Nef moved to Washington, D.C. in 1964 and set up the Center for Human Understanding in his home, a large old house on N Street in Georgetown. Formally a unit of the University of Chicago, a sort of extension of the Committee on Social Thought, the Center was Nef’s personal project. He described it as “a group of close friends united in their mission.” Among its members and associates were Chagall, the philosopher Jacques Maritain, the architect Ludwig Mies van der Rohe, and the historian of religion Mircea Eliade. I got to know Nef through my then wife, who was his research and editorial assistant and the Center’s sole staff member.

The Center’s original purpose was to establish “a world university of the future.” “Such an innovation would have to be universal as universities have never been. It would have to provide a model of its own for what a university ought to be. It must not copy the models provided by the universities as they are.” In promoting such an entity, “We will be faithful to the mission we have set ourselves: to transcend all particular and specialized interests on behalf of the individual everywhere and always.”6 Although this “world university” never got past an early discussion stage, the World University Consortium (WUC) linked to WAAS could probably learn from Nef’s efforts to found it. During its ten-year existence the Center held several small gatherings of noted intellectuals, artists, and political figures from different countries and backgrounds. Papers from two of these events became books. The “Bridges of Human Understanding” meeting centered on the challenges of communicating across cultures and international boundaries (“The greatest problem of communication is the illusion that it has been achieved,” one participant remarked). “Towards World Community” included then World Academy President Lord John Boyd Orr; its proceedings were published as WAAS Publication No. 5.7,8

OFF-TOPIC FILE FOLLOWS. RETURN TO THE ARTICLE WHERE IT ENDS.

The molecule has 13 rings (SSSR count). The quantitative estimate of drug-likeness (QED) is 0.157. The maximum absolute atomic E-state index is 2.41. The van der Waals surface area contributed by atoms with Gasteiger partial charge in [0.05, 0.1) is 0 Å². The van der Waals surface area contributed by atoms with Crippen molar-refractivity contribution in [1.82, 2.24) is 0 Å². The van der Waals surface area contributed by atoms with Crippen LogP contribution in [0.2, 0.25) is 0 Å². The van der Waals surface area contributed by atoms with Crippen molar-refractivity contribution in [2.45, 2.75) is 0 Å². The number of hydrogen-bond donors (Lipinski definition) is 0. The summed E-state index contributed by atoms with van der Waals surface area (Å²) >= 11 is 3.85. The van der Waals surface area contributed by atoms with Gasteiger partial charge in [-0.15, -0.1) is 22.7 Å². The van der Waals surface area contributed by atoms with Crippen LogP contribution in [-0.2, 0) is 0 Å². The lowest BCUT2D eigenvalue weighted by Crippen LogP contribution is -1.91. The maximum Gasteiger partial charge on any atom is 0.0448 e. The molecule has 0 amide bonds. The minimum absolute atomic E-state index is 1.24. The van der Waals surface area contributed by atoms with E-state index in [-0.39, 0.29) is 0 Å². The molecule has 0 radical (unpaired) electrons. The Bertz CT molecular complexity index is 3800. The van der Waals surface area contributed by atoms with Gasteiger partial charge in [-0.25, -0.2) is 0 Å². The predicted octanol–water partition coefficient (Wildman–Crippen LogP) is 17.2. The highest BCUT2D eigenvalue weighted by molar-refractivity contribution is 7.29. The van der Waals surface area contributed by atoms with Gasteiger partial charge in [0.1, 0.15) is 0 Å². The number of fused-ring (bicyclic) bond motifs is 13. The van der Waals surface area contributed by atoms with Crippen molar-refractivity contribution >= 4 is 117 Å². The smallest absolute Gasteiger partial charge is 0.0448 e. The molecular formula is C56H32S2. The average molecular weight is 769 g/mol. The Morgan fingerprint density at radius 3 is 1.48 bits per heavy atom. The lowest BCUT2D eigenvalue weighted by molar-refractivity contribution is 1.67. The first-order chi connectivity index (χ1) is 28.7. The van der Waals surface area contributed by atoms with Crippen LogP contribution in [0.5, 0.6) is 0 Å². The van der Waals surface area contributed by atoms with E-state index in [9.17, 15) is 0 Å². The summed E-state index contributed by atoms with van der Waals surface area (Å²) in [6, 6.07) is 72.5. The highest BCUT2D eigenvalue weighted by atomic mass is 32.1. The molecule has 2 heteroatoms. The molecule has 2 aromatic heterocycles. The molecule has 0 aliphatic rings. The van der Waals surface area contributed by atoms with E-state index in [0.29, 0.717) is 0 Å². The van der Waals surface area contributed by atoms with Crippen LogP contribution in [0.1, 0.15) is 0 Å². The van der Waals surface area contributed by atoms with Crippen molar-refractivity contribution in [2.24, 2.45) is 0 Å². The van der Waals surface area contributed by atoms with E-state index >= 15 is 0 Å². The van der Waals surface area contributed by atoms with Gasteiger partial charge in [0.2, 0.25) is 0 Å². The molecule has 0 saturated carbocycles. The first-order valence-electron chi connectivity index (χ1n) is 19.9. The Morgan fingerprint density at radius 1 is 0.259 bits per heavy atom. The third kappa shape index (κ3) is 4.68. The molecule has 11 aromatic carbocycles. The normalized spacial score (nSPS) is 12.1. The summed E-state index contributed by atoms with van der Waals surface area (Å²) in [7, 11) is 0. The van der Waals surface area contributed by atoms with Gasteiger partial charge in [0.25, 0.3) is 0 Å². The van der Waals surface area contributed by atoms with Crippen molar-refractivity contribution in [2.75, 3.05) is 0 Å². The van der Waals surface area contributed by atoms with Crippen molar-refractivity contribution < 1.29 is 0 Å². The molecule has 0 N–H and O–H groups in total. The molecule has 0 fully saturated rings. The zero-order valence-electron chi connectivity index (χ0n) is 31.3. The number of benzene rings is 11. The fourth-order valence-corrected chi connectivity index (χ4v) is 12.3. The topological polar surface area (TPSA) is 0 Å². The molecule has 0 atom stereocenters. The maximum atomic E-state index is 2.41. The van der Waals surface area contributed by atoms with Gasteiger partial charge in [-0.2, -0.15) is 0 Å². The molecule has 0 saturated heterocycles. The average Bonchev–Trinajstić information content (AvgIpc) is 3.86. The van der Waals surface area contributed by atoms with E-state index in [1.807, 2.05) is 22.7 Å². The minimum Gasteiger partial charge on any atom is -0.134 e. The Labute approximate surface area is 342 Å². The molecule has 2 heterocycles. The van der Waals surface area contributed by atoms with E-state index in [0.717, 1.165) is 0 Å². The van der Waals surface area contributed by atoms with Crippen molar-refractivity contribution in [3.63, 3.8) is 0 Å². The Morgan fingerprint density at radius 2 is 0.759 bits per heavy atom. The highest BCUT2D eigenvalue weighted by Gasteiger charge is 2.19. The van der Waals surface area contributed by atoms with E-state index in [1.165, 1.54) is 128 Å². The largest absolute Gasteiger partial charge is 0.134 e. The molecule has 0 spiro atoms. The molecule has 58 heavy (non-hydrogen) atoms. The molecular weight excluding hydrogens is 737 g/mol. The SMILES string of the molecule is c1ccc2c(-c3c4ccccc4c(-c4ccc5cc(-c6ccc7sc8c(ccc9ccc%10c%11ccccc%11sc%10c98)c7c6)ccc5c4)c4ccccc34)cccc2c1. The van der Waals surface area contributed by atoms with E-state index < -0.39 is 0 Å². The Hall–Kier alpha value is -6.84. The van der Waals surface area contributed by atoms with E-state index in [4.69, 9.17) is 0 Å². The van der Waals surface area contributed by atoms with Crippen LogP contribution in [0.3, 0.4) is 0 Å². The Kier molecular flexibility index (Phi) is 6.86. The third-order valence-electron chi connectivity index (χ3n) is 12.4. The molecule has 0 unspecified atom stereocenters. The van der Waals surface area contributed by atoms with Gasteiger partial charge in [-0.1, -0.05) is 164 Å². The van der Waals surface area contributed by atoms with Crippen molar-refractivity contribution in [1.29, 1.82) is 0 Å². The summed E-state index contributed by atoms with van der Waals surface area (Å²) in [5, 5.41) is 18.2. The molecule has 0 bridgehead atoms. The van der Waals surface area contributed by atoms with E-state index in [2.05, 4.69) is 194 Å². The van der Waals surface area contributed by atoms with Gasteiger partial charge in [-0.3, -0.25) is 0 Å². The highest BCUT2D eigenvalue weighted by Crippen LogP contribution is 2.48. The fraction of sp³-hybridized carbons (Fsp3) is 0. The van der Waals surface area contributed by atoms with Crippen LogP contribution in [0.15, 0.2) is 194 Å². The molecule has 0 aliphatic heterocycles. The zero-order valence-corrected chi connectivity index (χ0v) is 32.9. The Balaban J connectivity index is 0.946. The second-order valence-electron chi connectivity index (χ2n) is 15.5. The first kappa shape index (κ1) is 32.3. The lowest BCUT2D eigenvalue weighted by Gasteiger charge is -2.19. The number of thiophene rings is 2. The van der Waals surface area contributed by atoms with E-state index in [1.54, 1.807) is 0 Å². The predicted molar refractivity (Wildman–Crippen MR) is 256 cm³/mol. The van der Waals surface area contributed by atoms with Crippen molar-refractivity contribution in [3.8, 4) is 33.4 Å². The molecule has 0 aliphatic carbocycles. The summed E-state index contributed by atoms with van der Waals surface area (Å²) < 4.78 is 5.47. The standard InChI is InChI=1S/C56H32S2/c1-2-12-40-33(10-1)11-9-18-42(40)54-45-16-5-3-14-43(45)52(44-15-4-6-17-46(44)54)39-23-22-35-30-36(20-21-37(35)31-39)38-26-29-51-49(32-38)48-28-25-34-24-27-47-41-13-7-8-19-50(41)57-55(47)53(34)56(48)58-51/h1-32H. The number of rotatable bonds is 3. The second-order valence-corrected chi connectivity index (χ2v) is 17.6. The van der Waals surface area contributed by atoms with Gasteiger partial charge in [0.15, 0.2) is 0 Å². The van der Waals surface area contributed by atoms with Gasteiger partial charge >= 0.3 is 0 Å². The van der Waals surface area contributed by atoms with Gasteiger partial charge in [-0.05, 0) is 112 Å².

“In such collaborative policy forums, leaders and experts who represent different constituencies and points of view meet to explore solutions to policy issues and further their different interests.”

2. At a More Practical Level

Efforts at integrating ideas and organizations at a more practical level face challenges similar to those faced in the academic world. For example, there is growing recognition that synthesis and analysis are both essential in public policy work and complement each other. Synthesis (integrative or “lateral” thinking) is needed to break out of old thought patterns and generate new ideas. Analysis (sequential or “vertical” thinking) is needed to choose the best course of action and carry it out. However, skills in analysis are more common and much more widely applied than skills in synthesis.

For 45 years, the organization I lead, InterEnvironment Institute, has specialized in synthesis, especially making connections that otherwise would be unlikely to happen. The “Inter” in InterEnvironment stands for interconnections, as well as international. We have done this by producing resource guides that “map” organizations and their activities; by helping to define and promote the concept of sustainability, which cuts across political, social, cultural and economic, as well as ecological concerns; and by convening groups of leaders and experts to search for, design, and implement solutions to public and international problems.

If done right, policy dialogues and other forms of convening can be powerful integrative tools for solving problems and improving policies. In addition to organizing dialogues on a range of environmental issues, we have experimented and studied different methods of convening. In 1989, we held a workshop, “The Power of Convening”, for the International Union for Conservation of Nature (IUCN). Its purpose was to look at how policy dialogues could be used more effectively to promote nature conservation and sustainable development. Participants were practitioners and researchers from seven countries and international organizations. As a consequence of the workshop, IUCN started understanding and promoting its “convening power.”9

The Institute’s approach to convening is different from that of many other organizations in that we stress collaboration rather than conflict resolution. The difference is encapsulated in a comment by Jean Monnet, father of the European Common Market: “Do not come together to argue and negotiate; come together to solve a common problem.”10 In such collaborative policy forums, leaders and experts who represent different constituencies and points of view meet to explore solutions to policy issues and further their different interests. Participants come to the table with sufficient respect for the legitimacy of one another’s needs and concerns to operate by consensus procedure. Policy forums are not a substitute for conventional political processes but offer a complementary, more informal path.